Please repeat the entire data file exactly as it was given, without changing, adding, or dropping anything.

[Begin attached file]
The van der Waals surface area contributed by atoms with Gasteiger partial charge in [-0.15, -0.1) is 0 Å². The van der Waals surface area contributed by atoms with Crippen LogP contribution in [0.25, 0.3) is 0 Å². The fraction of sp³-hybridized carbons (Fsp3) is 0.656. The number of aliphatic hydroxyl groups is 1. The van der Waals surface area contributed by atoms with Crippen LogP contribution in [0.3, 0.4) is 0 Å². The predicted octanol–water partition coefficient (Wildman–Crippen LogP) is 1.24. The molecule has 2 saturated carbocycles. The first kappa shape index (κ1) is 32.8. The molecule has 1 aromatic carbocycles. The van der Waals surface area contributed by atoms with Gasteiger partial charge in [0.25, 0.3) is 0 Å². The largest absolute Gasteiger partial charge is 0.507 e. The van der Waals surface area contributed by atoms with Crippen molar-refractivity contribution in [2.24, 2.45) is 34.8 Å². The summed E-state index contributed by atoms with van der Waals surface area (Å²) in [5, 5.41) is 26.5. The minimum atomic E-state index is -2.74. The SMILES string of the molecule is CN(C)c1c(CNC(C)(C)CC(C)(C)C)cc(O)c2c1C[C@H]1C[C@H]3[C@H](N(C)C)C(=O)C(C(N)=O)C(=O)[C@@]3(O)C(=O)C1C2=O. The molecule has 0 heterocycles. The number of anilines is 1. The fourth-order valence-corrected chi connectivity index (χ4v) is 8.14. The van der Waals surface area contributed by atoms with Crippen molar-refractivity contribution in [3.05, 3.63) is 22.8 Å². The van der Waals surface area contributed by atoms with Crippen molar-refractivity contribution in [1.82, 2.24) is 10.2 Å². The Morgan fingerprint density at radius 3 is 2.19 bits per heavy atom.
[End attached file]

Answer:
The van der Waals surface area contributed by atoms with Gasteiger partial charge in [-0.15, -0.1) is 0 Å². The van der Waals surface area contributed by atoms with Crippen LogP contribution in [0.25, 0.3) is 0 Å². The fraction of sp³-hybridized carbons (Fsp3) is 0.656. The number of aliphatic hydroxyl groups is 1. The van der Waals surface area contributed by atoms with Crippen LogP contribution in [0.3, 0.4) is 0 Å². The predicted octanol–water partition coefficient (Wildman–Crippen LogP) is 1.24. The molecule has 2 saturated carbocycles. The first kappa shape index (κ1) is 32.8. The molecule has 1 aromatic carbocycles. The van der Waals surface area contributed by atoms with Gasteiger partial charge in [0.25, 0.3) is 0 Å². The largest absolute Gasteiger partial charge is 0.507 e. The van der Waals surface area contributed by atoms with Crippen molar-refractivity contribution in [2.24, 2.45) is 34.8 Å². The summed E-state index contributed by atoms with van der Waals surface area (Å²) in [5, 5.41) is 26.5. The minimum atomic E-state index is -2.74. The SMILES string of the molecule is CN(C)c1c(CNC(C)(C)CC(C)(C)C)cc(O)c2c1C[C@H]1C[C@H]3[C@H](N(C)C)C(=O)C(C(N)=O)C(=O)[C@@]3(O)C(=O)C1C2=O. The molecule has 0 heterocycles. The number of anilines is 1. The fourth-order valence-corrected chi connectivity index (χ4v) is 8.14. The van der Waals surface area contributed by atoms with Crippen molar-refractivity contribution in [3.05, 3.63) is 22.8 Å². The van der Waals surface area contributed by atoms with Crippen molar-refractivity contribution in [1.82, 2.24) is 10.2 Å². The Morgan fingerprint density at radius 3 is 2.19 bits per heavy atom.